The main objective of this study was to ascertain whether there was an association between the occurrence of Y chromosome microdeletions and nonidiopathic infertility. Among the 81 nonidiopathic cases of infertility, 9 (11%) microdeletions were detected, one in AZFa (subject 5), one in AZFb+c (subject 16), and seven in AZFc (subjects 23, 49, 51, 57, 84, 93 and 123). There was a significant difference between nonidiopathic group and the control, thus suggesting that such associations exist. Varicocele is a dilatation of the panpiniform plexus that occurs at puberty. It is frequently associated with azoospermia and severe oligozoospermia. In our experiment, deletions of Yq was observed in four patients (subjects 5, 16, 23 and 57) affected by left varicocele and azoospermia by bilateral SCOS/MA. Similarly to our study, a research［6］ proposed that microdeletions in the Y chromosome may be responsible for the bilateral severe testicular damage observed in these cases and that varicocele may worsen the sperm production or represent an associated finding without pathogenic role or even a phenotypic effect of the deletion itself. It was recently reported that men with microdeletions and varicoceles did not respond to varicocelectomy.［7］ The finding of a genetic aetiology in infertile men with varicocele suggests that in such patients a Yq microdeletion screening should be performed for a proper diagnosis and avoiding unnecessary treatments (varicocelectomy) that will not probably improve the sperm count. Cyptorchidism represents one of the most frequent congenital anomalies. Cyptorchidism means “hidden testis” and is used to describe an undescended testis. The incidence of cryptorchidism in full-term infants is approximately 3%, whereas it may be as high as 33% in males born prematurely. Documented consequences of cryptorchidism included increasing risk for development of testicular cancer and male infertility.［8］ However, it is still disputable whether the genetic factor that controls testicular descent, also directs spermatogenesis. Recently, a controlled clinical study［9］ found that no causal relation exists between Y chromosome microdeletions and cryptorchidism. On the contrary, a prospective study［10］ reported a similar frequency of AZF deletions both in idiopathic (13.3%) and cryptorchid men (11.6%). Subjects 49, 51, 84, 93 and 123 in our study supported a role for genetic causes. One cryptorchid patient (subject 49) showed de novo AZFc microdeletions. It was possible that the fathers were mosaic for these Yq deletions and harboured the Yq deletion only in the germ cell line whereas the peripheral blood had normal Y chromosome and thus the deletions were transmitted to the sons but were not picked up by PCR microdeletion analysis. In addition, our results showed that AZF deletions in patients with unilateral cryptorchidism were associated with bilateral testicular damage. Some authors［11-13］ concluded that Yq microdeletions might lead to oligozoospermia/azoospermia, and might also lead to cryptorchidism. This may be due to the altered testicular response to mechanism regulating testicular descent. Knowledge of these deletions is necessary to determine the prognosis in these cases after orchidopexy.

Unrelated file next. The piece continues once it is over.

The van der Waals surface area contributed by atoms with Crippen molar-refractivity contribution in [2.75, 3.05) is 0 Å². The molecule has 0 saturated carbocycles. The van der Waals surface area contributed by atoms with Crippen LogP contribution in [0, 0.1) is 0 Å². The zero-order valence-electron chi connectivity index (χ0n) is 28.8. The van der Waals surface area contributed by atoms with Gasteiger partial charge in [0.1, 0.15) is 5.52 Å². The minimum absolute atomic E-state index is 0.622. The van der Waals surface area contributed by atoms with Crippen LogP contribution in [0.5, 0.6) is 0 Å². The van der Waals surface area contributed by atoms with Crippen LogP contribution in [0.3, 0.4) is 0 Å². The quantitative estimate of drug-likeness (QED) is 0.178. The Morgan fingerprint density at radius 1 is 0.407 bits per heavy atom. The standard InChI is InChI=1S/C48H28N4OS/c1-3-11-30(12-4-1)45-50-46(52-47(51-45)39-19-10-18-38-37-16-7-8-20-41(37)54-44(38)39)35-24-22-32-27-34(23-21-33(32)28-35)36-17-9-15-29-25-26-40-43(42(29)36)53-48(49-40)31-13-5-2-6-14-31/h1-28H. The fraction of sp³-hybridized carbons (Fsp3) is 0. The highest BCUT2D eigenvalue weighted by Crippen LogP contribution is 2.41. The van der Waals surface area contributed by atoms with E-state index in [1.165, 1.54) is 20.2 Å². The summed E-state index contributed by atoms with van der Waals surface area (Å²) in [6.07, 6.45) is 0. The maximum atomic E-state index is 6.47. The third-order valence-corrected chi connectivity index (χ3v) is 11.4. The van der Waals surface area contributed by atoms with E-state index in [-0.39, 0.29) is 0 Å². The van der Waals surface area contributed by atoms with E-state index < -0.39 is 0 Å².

With the development of artificial reproductive technology, microdeletions of the Y chromosome will be transmitted to male offspring, and these sons will be at risk of having the same infertility problem. Actually, some studies［14,15］ demonstrated that microdeletions were indeed transmitted to male offspring via intracytoplasmic sperm injection (ICSI). So, detection of Yq microdeletions may play an important role in the study of male infertility. ① The study of Yq microdeletions will be helpful in the development of better diagnostic methods and the expansion of the current knowledge of spermatogenesis. There may be other genetic factors or unknown spermatogenic gene defects causing spermatogenesis impairment, such as the DAZLA gene.［16］ ② A molecular analysis for AZF DNA deletions in the Y chromosome of azoospermic men is an attractive prognostic tool for finding mature sperms in the patient's testis tissue without the need of testicular gene expression analyses. Since it has been known that patients with a complete AZFa or AZFb deletion usually suffer from a complete absence of germ cells (AZFa) or a complete absence of postmeiotic germ cells (AZFb), clinical testicular sperm extractions (TESE) for ICSI treatment are not recommended for these patient groups, because these are not successful.③ An inexpensive Y microdeletion screening test would be helpful in the management of varicocele, especially in those cases without testicular failure at the time of study. In cases of subclinical or grade one varicocele in young men, there is not always a clear indication for varicocelectomy.［17］ ④ Our findings that Yq deletions can occur in 19.4% of males diagnosed as having idiopathic infertility and, significantly, in 11.1% of nonidiopathic infertile males raise important questions concerning the screening of Y deletions and genetic counseling. Current protocols［18］ recommend that men with idiopathic severe oligozoospermia or nonobstructive azoospermia be screened for Y chromosome deletions. On the basis of our data, we recommend a more extended screening program to include all men, idiopathic and nonidiopathic, seeking ICSI treatment.